Geodesign #1: We have identified eight key defining moments as an introduction to this emerging design movement—from ancient insight to artificial intelligence.
Cosmological compasses helped guide ancient Chinese tribes in harmonizing the design of their tribal settlements. Within these landscapes, these tribes formed an ancient practice of geodesign, known as Feng Shui.
Already 5000 years ago, ancient Chinese tribes performed a holistic assessment of the geological, atmospheric, and cosmic conditions of potential sites for settlement. Torched by floods and mud falls, the tribes turned to the God Da Yu, The Great Yu, to guide them with their choice of settlement. The God applied rules and measures to assess the qi-energies (cosmic condition) and select a safe place for his people, known as Feng Shui.
Feng-Shui: From auspicious sites to interior design
Most of us have come across the word of Feng Shui and can probably draw associations to ideas of balance and harmony or more precisely the concept of Ying and Yang. The practice of Feng Shui implies the established harmony by balancing the opposing Ying and Yang qi energies. Qi are the invisible energy flows that binds all entities and spheres together. Thus, the goal is to build a harmonious relation between the self, humanity, landscapes, Earth and the cosmos through qi. This represents a recurring thought of most of Chinese cosmological schools teaching about the interaction and connection of different spheres (e.g humanity, nature and the cosmos), as opposed to the strict dichotomies drawn by Western cultures.
The goal is to build a harmonious relation between the self, humanity, landscapes, earth and the cosmos through qi
Directly translated Feng Shui means ‘wind’ and ‘water’, hints at the traditional assessment of the wind carving around the mountains, and the flow of the water bodies (geographic and climatic condition), to place tombs in an auspicious site in light of the qi. The perfect spot for a building is hence an equation of a location and axis of time, in which humans relate to the environment. Structures were usually built on high ground or raised platforms; they were oriented in a North/ South fashion with the back of the house facing North as a protection of the northerly winds coming from the mountainous Hill. The practice of Feng Shui determined the selection of the safe places for their settlements, making fields on nourishing soils, diverting water for irrigation, and selecting the right crops for food production, whilst making the land spiritually sacred and meaningful. The tradition of Feng Shui was mostly passed on orally and exercised by Feng Shui Masters. Later, several techniques were developed and manuals were written to practice Feng Shui. Our ancestors complied to the Feng Shui principles to design the most harmonious and desirable landscape for all entities to prosper.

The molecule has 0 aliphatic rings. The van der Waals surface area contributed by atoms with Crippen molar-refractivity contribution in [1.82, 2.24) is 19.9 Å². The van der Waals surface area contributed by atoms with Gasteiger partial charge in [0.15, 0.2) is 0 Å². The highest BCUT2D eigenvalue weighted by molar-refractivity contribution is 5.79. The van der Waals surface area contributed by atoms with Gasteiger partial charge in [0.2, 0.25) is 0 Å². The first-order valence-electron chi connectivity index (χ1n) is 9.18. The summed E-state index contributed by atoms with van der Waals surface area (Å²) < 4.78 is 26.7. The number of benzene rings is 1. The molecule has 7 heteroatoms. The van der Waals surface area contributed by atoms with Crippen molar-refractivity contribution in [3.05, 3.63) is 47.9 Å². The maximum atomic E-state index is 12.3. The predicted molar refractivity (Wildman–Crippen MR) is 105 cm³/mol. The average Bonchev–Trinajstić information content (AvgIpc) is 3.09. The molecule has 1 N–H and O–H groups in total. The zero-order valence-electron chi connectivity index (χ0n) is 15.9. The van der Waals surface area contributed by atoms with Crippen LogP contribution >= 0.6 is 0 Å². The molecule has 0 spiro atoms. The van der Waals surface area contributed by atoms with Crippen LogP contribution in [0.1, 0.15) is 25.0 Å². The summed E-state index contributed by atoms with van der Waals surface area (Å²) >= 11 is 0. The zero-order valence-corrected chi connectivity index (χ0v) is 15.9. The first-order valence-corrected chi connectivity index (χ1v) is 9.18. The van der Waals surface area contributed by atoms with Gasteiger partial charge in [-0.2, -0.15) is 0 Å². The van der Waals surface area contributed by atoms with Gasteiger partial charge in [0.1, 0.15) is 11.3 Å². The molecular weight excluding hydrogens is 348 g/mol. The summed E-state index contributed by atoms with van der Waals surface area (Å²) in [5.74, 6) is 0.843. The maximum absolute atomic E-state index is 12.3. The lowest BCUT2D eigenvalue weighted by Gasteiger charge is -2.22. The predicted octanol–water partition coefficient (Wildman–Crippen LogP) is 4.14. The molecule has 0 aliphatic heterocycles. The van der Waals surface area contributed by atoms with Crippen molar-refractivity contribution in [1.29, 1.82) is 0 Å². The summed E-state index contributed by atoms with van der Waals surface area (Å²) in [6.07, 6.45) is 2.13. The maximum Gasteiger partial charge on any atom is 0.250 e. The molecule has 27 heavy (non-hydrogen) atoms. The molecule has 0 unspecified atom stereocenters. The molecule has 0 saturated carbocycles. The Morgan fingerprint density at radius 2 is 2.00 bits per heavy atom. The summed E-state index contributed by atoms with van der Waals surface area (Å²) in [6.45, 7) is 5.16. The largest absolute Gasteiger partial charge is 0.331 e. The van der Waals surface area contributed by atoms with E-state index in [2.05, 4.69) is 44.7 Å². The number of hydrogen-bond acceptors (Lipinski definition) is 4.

Today we find Feng Shui mainly applied in architectural design, interior design, medicine, gardening, real estate, work environment and now even remote-sensing and modern landscape assessment. The ancient knowledge of applying Feng Shui in a landscape assessment provided important learning lessons to contemporary designers: Feng Shui can expand our knowledge on site selection to establish strategies against natural hazards. It emphasizes horizontal spatial analysis of landforms and highlights the interconnectedness of the whole system.
However, this draws importance to the vernacular aspects of landscapes in which geodesigners have to be able to speak the language of the people of Earth.
While Feng Shui provides substantial insight into landscapes, the ancient knowledge that informed Feng Shui is based on the cultural Chinese landscapes that can merely serve as clues in other parts of the world. However, this draws importance to the vernacular aspects of landscapes in which geodesigners have to be able to speak the language of the people of Earth.
From ancient insight to artificial intelligence
Beyond the local value of Feng Shui for landscape assessment, the international urgency of increasing temperatures, depleting resources, degrading landscapes, have led scientists to rediscover ancient practices including the traditional application of Feng Shui applied to larger scales. As such, Feng Shui has been explored in the context of systems thinking and complexity science.
One of the core principles of the Feng Shui philosophy is blurring the lines between the different scales connecting the individual to regional landscapes and the planetary scale and cosmos. We cannot fully understand any of the agents or systems without realizing how one system is embedded into a larger system and how they evolve as related systems that are influencing each other. Put forth by systems thinking and Feng Shui, all elements are changeable, relational and nonlinear.
The practise of Feng Shui then integrates a variety of data into one belief system. In light of the new big data era, Feng-Shui might provide a clue on how artificial intelligence and big data analytics can build large amounts of variables and inputs into one algorithm. These outputs can holistically assess and inform the design of our future geoscapes, and help us in harmonizing ourselves with our landscapes for a desirable future.
In light of the new big data era, Feng-Shui might provide a clue on how artificial intelligence and big data analytics can build large amounts of variables and inputs into one algorithm.
Yet, often technologies and algorithms speak the language of its programmers, and not the language of the people that live in the landscapes. We wonder to what extent can the ancient teachings of Feng Shui be revived, to play a role in designing the algorithms with which we interact and shape the planet?